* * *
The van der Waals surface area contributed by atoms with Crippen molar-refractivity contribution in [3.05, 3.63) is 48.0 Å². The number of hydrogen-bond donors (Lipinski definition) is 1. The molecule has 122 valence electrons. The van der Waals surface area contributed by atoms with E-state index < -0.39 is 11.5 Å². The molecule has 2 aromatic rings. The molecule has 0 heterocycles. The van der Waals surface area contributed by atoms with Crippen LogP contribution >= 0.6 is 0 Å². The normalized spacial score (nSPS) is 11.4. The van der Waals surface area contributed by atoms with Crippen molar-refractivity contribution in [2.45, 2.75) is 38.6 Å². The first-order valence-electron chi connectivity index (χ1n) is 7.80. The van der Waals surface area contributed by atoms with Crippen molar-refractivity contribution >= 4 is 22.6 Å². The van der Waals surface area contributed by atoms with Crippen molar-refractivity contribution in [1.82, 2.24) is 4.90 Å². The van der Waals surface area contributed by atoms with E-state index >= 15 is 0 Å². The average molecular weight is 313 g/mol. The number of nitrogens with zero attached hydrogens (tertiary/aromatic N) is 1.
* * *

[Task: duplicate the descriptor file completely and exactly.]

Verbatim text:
The van der Waals surface area contributed by atoms with Crippen molar-refractivity contribution in [3.05, 3.63) is 48.0 Å². The number of hydrogen-bond donors (Lipinski definition) is 1. The molecule has 122 valence electrons. The van der Waals surface area contributed by atoms with E-state index < -0.39 is 11.5 Å². The molecule has 2 aromatic rings. The molecule has 0 heterocycles. The van der Waals surface area contributed by atoms with Crippen LogP contribution >= 0.6 is 0 Å². The normalized spacial score (nSPS) is 11.4. The van der Waals surface area contributed by atoms with Crippen molar-refractivity contribution in [2.45, 2.75) is 38.6 Å². The first-order valence-electron chi connectivity index (χ1n) is 7.80. The van der Waals surface area contributed by atoms with Crippen molar-refractivity contribution >= 4 is 22.6 Å². The van der Waals surface area contributed by atoms with Crippen molar-refractivity contribution in [1.82, 2.24) is 4.90 Å². The van der Waals surface area contributed by atoms with E-state index >= 15 is 0 Å². The average molecular weight is 313 g/mol. The number of nitrogens with zero attached hydrogens (tertiary/aromatic N) is 1.